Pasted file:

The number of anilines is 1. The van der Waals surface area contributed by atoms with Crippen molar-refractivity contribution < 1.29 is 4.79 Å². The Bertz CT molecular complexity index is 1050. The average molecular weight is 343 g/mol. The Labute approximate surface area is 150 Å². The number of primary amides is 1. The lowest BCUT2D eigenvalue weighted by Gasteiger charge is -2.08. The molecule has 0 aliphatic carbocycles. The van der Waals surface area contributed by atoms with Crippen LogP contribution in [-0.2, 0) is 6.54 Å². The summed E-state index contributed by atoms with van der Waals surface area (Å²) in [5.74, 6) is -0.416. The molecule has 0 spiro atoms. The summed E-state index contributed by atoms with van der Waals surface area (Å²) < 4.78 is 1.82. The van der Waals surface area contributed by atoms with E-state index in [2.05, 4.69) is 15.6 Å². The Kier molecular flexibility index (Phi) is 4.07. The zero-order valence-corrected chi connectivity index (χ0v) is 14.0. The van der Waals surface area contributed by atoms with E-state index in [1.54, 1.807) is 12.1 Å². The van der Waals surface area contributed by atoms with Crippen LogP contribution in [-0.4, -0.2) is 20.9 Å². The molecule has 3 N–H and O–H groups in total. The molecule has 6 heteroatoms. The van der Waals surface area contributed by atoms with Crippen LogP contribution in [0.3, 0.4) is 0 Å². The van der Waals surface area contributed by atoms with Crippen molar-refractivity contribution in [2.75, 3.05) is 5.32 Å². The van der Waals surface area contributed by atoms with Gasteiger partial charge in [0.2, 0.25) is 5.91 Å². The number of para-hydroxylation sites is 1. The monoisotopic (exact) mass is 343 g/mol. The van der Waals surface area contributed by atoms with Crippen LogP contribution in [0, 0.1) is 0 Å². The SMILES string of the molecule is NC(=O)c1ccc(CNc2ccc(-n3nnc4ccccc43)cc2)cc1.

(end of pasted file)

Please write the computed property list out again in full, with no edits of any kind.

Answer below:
The number of anilines is 1. The van der Waals surface area contributed by atoms with Crippen molar-refractivity contribution < 1.29 is 4.79 Å². The Bertz CT molecular complexity index is 1050. The average molecular weight is 343 g/mol. The Labute approximate surface area is 150 Å². The number of primary amides is 1. The lowest BCUT2D eigenvalue weighted by Gasteiger charge is -2.08. The molecule has 0 aliphatic carbocycles. The van der Waals surface area contributed by atoms with Crippen LogP contribution in [-0.2, 0) is 6.54 Å². The summed E-state index contributed by atoms with van der Waals surface area (Å²) in [5.74, 6) is -0.416. The molecule has 0 spiro atoms. The summed E-state index contributed by atoms with van der Waals surface area (Å²) < 4.78 is 1.82. The van der Waals surface area contributed by atoms with E-state index in [2.05, 4.69) is 15.6 Å². The Kier molecular flexibility index (Phi) is 4.07. The zero-order valence-corrected chi connectivity index (χ0v) is 14.0. The van der Waals surface area contributed by atoms with E-state index in [1.54, 1.807) is 12.1 Å². The van der Waals surface area contributed by atoms with Crippen LogP contribution in [-0.4, -0.2) is 20.9 Å². The molecule has 3 N–H and O–H groups in total. The molecule has 6 heteroatoms. The van der Waals surface area contributed by atoms with Crippen LogP contribution in [0.3, 0.4) is 0 Å². The van der Waals surface area contributed by atoms with Crippen molar-refractivity contribution in [2.75, 3.05) is 5.32 Å². The van der Waals surface area contributed by atoms with Gasteiger partial charge in [0.2, 0.25) is 5.91 Å². The number of para-hydroxylation sites is 1. The monoisotopic (exact) mass is 343 g/mol. The van der Waals surface area contributed by atoms with Crippen LogP contribution in [0, 0.1) is 0 Å². The SMILES string of the molecule is NC(=O)c1ccc(CNc2ccc(-n3nnc4ccccc43)cc2)cc1.